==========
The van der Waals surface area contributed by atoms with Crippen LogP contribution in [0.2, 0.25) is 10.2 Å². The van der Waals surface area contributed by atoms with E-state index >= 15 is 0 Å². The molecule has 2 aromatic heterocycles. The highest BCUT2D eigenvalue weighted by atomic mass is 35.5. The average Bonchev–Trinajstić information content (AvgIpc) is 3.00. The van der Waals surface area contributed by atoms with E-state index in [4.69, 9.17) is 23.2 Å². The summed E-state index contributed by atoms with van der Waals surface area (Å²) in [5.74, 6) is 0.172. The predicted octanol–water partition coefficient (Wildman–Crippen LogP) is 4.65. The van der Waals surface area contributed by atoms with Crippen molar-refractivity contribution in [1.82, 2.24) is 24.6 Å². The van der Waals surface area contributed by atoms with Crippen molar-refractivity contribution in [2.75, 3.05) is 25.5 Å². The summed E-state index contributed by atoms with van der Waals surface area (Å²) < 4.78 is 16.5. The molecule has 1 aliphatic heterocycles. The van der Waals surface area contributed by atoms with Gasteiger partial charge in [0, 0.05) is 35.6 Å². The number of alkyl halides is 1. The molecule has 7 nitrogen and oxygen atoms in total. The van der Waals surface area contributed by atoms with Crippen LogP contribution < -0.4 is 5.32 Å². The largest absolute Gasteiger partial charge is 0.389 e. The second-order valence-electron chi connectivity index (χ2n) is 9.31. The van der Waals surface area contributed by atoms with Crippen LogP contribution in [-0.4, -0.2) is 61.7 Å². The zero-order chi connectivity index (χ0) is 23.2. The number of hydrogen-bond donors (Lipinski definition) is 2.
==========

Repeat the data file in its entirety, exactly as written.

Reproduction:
The van der Waals surface area contributed by atoms with Crippen LogP contribution in [0.2, 0.25) is 10.2 Å². The van der Waals surface area contributed by atoms with E-state index >= 15 is 0 Å². The molecule has 2 aromatic heterocycles. The highest BCUT2D eigenvalue weighted by atomic mass is 35.5. The average Bonchev–Trinajstić information content (AvgIpc) is 3.00. The van der Waals surface area contributed by atoms with E-state index in [4.69, 9.17) is 23.2 Å². The summed E-state index contributed by atoms with van der Waals surface area (Å²) in [5.74, 6) is 0.172. The predicted octanol–water partition coefficient (Wildman–Crippen LogP) is 4.65. The van der Waals surface area contributed by atoms with Crippen molar-refractivity contribution in [1.82, 2.24) is 24.6 Å². The van der Waals surface area contributed by atoms with Crippen molar-refractivity contribution in [2.75, 3.05) is 25.5 Å². The summed E-state index contributed by atoms with van der Waals surface area (Å²) < 4.78 is 16.5. The molecule has 1 aliphatic heterocycles. The van der Waals surface area contributed by atoms with Gasteiger partial charge in [0, 0.05) is 35.6 Å². The number of alkyl halides is 1. The molecule has 7 nitrogen and oxygen atoms in total. The van der Waals surface area contributed by atoms with Crippen LogP contribution < -0.4 is 5.32 Å². The largest absolute Gasteiger partial charge is 0.389 e. The second-order valence-electron chi connectivity index (χ2n) is 9.31. The van der Waals surface area contributed by atoms with Crippen LogP contribution in [-0.4, -0.2) is 61.7 Å². The zero-order chi connectivity index (χ0) is 23.2. The number of hydrogen-bond donors (Lipinski definition) is 2.